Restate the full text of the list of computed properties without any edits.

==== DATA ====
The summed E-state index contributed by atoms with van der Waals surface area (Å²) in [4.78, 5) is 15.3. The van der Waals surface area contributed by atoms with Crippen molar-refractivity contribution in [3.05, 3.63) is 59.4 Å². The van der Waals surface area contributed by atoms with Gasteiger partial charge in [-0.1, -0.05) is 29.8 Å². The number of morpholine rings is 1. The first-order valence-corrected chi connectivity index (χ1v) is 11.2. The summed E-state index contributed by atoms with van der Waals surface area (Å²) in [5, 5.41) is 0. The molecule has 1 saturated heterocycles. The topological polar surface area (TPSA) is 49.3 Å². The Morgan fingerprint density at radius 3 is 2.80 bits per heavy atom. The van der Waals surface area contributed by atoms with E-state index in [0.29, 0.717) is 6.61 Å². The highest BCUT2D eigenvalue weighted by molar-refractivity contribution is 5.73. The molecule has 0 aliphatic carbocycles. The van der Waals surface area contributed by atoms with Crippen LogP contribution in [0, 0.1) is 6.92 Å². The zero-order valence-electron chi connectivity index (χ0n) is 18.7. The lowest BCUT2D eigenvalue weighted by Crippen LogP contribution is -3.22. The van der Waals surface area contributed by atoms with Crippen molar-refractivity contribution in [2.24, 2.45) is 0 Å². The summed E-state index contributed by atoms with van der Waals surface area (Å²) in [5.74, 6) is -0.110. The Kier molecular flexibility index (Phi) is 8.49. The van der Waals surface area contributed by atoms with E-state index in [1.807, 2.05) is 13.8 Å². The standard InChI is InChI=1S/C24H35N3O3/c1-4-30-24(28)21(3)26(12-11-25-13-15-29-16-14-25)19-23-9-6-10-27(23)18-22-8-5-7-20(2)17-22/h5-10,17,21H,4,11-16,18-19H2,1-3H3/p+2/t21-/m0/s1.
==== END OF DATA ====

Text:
The summed E-state index contributed by atoms with van der Waals surface area (Å²) in [4.78, 5) is 15.3. The van der Waals surface area contributed by atoms with Crippen molar-refractivity contribution in [3.05, 3.63) is 59.4 Å². The van der Waals surface area contributed by atoms with Gasteiger partial charge in [-0.1, -0.05) is 29.8 Å². The number of morpholine rings is 1. The first-order valence-corrected chi connectivity index (χ1v) is 11.2. The summed E-state index contributed by atoms with van der Waals surface area (Å²) in [5, 5.41) is 0. The molecule has 1 saturated heterocycles. The topological polar surface area (TPSA) is 49.3 Å². The Morgan fingerprint density at radius 3 is 2.80 bits per heavy atom. The van der Waals surface area contributed by atoms with E-state index in [0.29, 0.717) is 6.61 Å². The highest BCUT2D eigenvalue weighted by molar-refractivity contribution is 5.73. The molecule has 0 aliphatic carbocycles. The van der Waals surface area contributed by atoms with Crippen LogP contribution in [0, 0.1) is 6.92 Å². The zero-order valence-electron chi connectivity index (χ0n) is 18.7. The lowest BCUT2D eigenvalue weighted by Crippen LogP contribution is -3.22. The van der Waals surface area contributed by atoms with Crippen molar-refractivity contribution in [2.24, 2.45) is 0 Å². The summed E-state index contributed by atoms with van der Waals surface area (Å²) in [5.74, 6) is -0.110. The Kier molecular flexibility index (Phi) is 8.49. The van der Waals surface area contributed by atoms with E-state index in [1.807, 2.05) is 13.8 Å². The standard InChI is InChI=1S/C24H35N3O3/c1-4-30-24(28)21(3)26(12-11-25-13-15-29-16-14-25)19-23-9-6-10-27(23)18-22-8-5-7-20(2)17-22/h5-10,17,21H,4,11-16,18-19H2,1-3H3/p+2/t21-/m0/s1.